A pardon is an order granted to people who have maintained a good reputation in their community, after the completion of their sentence(s) for a criminal offense. A Pardon is an official statement attached to the criminal record that confirms the State of Georgia has pardoned the crime.
The Restoration of Rights is an order restoring a person’s civil and political rights which are lost in Georgia upon conviction. These include the right to run for and hold public office, to serve on a jury and to serve as a Notary Public. Restoration of rights does not include the right to possess, own or to carry a concealed firearm. The right to vote (for U.S. Citizens) is automatically restored upon completion of your sentence(s); therefore, you don’t need to submit an application to restore your right to vote.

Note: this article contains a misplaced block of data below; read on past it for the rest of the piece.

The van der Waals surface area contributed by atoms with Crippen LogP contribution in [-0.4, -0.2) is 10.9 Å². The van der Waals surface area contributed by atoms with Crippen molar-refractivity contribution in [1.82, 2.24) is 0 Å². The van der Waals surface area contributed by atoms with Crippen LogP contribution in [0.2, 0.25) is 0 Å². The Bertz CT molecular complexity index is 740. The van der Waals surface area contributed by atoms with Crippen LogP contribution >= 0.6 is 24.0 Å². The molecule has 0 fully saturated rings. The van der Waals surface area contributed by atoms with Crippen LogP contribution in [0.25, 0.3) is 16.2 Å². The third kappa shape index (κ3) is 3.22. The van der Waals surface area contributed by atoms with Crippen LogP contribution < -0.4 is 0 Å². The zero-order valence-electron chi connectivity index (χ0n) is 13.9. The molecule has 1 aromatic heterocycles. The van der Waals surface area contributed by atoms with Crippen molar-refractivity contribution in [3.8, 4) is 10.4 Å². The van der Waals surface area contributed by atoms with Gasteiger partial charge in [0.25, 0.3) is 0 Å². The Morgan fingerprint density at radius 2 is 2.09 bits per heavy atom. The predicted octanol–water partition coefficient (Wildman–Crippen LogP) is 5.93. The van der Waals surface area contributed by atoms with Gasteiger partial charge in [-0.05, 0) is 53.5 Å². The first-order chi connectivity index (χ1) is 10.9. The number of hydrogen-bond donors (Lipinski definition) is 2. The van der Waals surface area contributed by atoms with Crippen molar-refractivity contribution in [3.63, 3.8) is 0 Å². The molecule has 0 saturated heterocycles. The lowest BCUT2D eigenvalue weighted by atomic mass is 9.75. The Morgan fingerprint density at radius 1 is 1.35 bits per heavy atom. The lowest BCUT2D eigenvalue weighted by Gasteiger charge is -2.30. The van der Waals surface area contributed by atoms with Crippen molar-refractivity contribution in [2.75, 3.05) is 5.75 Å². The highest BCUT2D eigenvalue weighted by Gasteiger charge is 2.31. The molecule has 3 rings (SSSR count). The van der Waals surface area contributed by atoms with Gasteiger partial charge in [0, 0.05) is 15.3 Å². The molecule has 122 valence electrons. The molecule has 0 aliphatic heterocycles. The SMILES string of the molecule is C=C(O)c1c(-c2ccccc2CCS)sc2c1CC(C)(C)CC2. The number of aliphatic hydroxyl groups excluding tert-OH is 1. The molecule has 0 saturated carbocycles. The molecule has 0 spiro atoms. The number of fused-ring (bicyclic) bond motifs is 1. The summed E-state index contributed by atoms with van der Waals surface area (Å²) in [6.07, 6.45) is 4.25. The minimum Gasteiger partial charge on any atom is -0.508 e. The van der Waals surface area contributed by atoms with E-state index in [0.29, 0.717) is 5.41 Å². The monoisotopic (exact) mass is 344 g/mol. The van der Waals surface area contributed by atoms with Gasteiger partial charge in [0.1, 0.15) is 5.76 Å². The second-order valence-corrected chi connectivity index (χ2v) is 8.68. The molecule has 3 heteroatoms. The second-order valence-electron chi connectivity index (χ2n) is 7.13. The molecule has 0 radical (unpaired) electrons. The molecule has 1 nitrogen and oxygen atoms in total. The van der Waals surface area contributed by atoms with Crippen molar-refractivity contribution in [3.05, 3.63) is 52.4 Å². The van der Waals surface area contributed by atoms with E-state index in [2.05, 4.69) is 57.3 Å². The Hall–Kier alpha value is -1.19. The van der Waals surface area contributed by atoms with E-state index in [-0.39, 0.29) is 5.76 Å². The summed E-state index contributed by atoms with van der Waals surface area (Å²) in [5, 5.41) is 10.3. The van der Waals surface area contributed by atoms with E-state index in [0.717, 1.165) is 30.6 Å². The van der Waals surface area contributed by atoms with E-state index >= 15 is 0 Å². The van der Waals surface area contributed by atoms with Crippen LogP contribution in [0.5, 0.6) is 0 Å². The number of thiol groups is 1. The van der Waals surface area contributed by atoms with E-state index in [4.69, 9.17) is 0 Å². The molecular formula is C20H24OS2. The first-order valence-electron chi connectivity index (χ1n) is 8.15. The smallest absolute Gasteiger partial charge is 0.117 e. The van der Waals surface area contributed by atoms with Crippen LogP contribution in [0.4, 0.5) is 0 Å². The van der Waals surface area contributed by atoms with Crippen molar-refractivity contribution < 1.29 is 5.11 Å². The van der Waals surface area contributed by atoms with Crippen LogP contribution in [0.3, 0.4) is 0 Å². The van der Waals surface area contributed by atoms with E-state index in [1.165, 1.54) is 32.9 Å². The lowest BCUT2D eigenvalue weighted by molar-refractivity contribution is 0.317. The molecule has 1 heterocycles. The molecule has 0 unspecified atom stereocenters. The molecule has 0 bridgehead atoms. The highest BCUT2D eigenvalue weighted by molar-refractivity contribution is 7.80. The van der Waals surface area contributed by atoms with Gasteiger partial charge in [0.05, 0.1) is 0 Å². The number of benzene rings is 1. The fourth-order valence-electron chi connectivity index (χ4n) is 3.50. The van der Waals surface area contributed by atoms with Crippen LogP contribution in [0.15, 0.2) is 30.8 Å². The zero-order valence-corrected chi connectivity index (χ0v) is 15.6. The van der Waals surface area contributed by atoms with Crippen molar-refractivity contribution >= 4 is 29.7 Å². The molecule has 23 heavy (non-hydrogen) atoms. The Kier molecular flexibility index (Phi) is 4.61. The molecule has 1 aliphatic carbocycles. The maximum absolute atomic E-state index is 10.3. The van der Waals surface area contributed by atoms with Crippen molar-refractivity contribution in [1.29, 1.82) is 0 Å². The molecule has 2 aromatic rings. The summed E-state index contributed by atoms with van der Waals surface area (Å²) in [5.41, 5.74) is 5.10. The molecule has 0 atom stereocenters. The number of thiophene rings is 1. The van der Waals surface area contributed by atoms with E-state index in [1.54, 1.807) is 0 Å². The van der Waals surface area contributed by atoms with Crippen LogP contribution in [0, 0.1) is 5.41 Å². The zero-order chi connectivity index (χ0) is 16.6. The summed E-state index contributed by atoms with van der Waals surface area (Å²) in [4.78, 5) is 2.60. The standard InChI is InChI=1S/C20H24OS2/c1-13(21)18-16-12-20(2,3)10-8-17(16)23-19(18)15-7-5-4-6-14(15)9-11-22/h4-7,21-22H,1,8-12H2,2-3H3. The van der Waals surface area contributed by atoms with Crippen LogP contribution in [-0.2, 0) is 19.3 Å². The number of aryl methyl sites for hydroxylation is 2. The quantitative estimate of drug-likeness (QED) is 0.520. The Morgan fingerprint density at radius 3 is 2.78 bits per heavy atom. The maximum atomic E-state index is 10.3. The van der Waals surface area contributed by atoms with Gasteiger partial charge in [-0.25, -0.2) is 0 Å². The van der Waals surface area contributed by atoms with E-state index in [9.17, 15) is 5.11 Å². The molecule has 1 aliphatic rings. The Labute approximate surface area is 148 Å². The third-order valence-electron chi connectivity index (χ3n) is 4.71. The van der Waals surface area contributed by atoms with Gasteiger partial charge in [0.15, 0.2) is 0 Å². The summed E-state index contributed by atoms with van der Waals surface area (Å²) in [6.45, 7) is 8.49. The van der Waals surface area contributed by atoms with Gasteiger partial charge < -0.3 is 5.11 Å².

A pardon does not expunge, remove or erase the crime from your record, but it could make a significant difference depending on your situation. The applicant must wait until at least five years since release from supervision (including probation and/or parole).
A pardon is an exceptional remedy that is carefully considered by the Georgia State Board of Pardons and Paroles. It is important to make the best possible presentation to the Board along with your request. If a Georgia conviction is affecting your livelihood, a request for a pardon may your best chance in restoring your future.